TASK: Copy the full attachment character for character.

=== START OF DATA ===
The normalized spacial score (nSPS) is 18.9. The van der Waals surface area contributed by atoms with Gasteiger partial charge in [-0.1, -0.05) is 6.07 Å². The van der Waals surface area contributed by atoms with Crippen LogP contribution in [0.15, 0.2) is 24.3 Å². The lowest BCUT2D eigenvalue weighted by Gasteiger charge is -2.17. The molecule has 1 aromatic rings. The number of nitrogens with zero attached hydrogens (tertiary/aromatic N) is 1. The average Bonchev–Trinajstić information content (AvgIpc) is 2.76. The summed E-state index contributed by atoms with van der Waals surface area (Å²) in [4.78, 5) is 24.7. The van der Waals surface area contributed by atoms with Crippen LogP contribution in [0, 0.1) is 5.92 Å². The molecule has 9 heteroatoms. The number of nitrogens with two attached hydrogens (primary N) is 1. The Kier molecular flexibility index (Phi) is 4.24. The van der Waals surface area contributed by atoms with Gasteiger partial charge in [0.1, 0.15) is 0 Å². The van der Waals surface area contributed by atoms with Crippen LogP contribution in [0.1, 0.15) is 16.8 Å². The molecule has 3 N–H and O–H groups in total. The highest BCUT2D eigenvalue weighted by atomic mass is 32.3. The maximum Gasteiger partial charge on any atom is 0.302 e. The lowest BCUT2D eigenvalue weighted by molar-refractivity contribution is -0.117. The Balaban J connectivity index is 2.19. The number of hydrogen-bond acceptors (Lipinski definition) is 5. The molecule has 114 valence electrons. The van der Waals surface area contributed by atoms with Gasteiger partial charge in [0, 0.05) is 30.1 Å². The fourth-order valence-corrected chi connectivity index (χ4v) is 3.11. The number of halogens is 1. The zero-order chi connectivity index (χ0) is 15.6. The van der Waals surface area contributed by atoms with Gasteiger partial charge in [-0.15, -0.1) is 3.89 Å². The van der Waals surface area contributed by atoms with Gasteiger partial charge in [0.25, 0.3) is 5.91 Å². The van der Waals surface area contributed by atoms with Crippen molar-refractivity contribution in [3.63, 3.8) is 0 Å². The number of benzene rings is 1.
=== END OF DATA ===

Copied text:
The normalized spacial score (nSPS) is 18.9. The van der Waals surface area contributed by atoms with Gasteiger partial charge in [-0.1, -0.05) is 6.07 Å². The van der Waals surface area contributed by atoms with Crippen LogP contribution in [0.15, 0.2) is 24.3 Å². The lowest BCUT2D eigenvalue weighted by Gasteiger charge is -2.17. The molecule has 1 aromatic rings. The number of nitrogens with zero attached hydrogens (tertiary/aromatic N) is 1. The average Bonchev–Trinajstić information content (AvgIpc) is 2.76. The summed E-state index contributed by atoms with van der Waals surface area (Å²) in [4.78, 5) is 24.7. The van der Waals surface area contributed by atoms with Crippen LogP contribution in [0, 0.1) is 5.92 Å². The molecule has 9 heteroatoms. The number of nitrogens with two attached hydrogens (primary N) is 1. The Kier molecular flexibility index (Phi) is 4.24. The van der Waals surface area contributed by atoms with Gasteiger partial charge in [0.1, 0.15) is 0 Å². The van der Waals surface area contributed by atoms with Crippen LogP contribution in [0.1, 0.15) is 16.8 Å². The molecule has 3 N–H and O–H groups in total. The highest BCUT2D eigenvalue weighted by atomic mass is 32.3. The maximum Gasteiger partial charge on any atom is 0.302 e. The lowest BCUT2D eigenvalue weighted by molar-refractivity contribution is -0.117. The Balaban J connectivity index is 2.19. The number of hydrogen-bond acceptors (Lipinski definition) is 5. The molecule has 114 valence electrons. The van der Waals surface area contributed by atoms with Gasteiger partial charge in [0, 0.05) is 30.1 Å². The fourth-order valence-corrected chi connectivity index (χ4v) is 3.11. The number of halogens is 1. The zero-order chi connectivity index (χ0) is 15.6. The van der Waals surface area contributed by atoms with Gasteiger partial charge in [-0.15, -0.1) is 3.89 Å². The van der Waals surface area contributed by atoms with Gasteiger partial charge in [0.25, 0.3) is 5.91 Å². The van der Waals surface area contributed by atoms with Crippen molar-refractivity contribution in [3.63, 3.8) is 0 Å². The number of benzene rings is 1.